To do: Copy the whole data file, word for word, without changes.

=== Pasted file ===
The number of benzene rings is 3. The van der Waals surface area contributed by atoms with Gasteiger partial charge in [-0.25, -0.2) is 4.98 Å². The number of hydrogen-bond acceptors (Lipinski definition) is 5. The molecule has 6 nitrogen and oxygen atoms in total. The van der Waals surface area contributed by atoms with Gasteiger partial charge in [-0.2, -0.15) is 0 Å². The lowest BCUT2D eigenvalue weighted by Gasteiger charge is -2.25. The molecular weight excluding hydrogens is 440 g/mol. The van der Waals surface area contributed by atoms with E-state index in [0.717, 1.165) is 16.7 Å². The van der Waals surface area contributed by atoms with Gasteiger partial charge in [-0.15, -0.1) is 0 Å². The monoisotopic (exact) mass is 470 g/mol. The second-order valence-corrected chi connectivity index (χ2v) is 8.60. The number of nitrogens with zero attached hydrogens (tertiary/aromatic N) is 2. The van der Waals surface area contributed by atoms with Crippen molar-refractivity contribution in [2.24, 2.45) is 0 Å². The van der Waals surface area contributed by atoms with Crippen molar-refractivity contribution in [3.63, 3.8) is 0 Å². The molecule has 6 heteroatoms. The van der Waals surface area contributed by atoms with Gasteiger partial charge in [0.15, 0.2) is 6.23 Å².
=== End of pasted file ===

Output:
The number of benzene rings is 3. The van der Waals surface area contributed by atoms with Gasteiger partial charge in [-0.25, -0.2) is 4.98 Å². The number of hydrogen-bond acceptors (Lipinski definition) is 5. The molecule has 6 nitrogen and oxygen atoms in total. The van der Waals surface area contributed by atoms with Gasteiger partial charge in [-0.2, -0.15) is 0 Å². The lowest BCUT2D eigenvalue weighted by Gasteiger charge is -2.25. The molecular weight excluding hydrogens is 440 g/mol. The van der Waals surface area contributed by atoms with E-state index in [0.717, 1.165) is 16.7 Å². The van der Waals surface area contributed by atoms with Gasteiger partial charge in [-0.15, -0.1) is 0 Å². The monoisotopic (exact) mass is 470 g/mol. The second-order valence-corrected chi connectivity index (χ2v) is 8.60. The number of nitrogens with zero attached hydrogens (tertiary/aromatic N) is 2. The van der Waals surface area contributed by atoms with Crippen molar-refractivity contribution in [2.24, 2.45) is 0 Å². The van der Waals surface area contributed by atoms with Crippen molar-refractivity contribution in [3.63, 3.8) is 0 Å². The molecule has 6 heteroatoms. The van der Waals surface area contributed by atoms with Gasteiger partial charge in [0.15, 0.2) is 6.23 Å².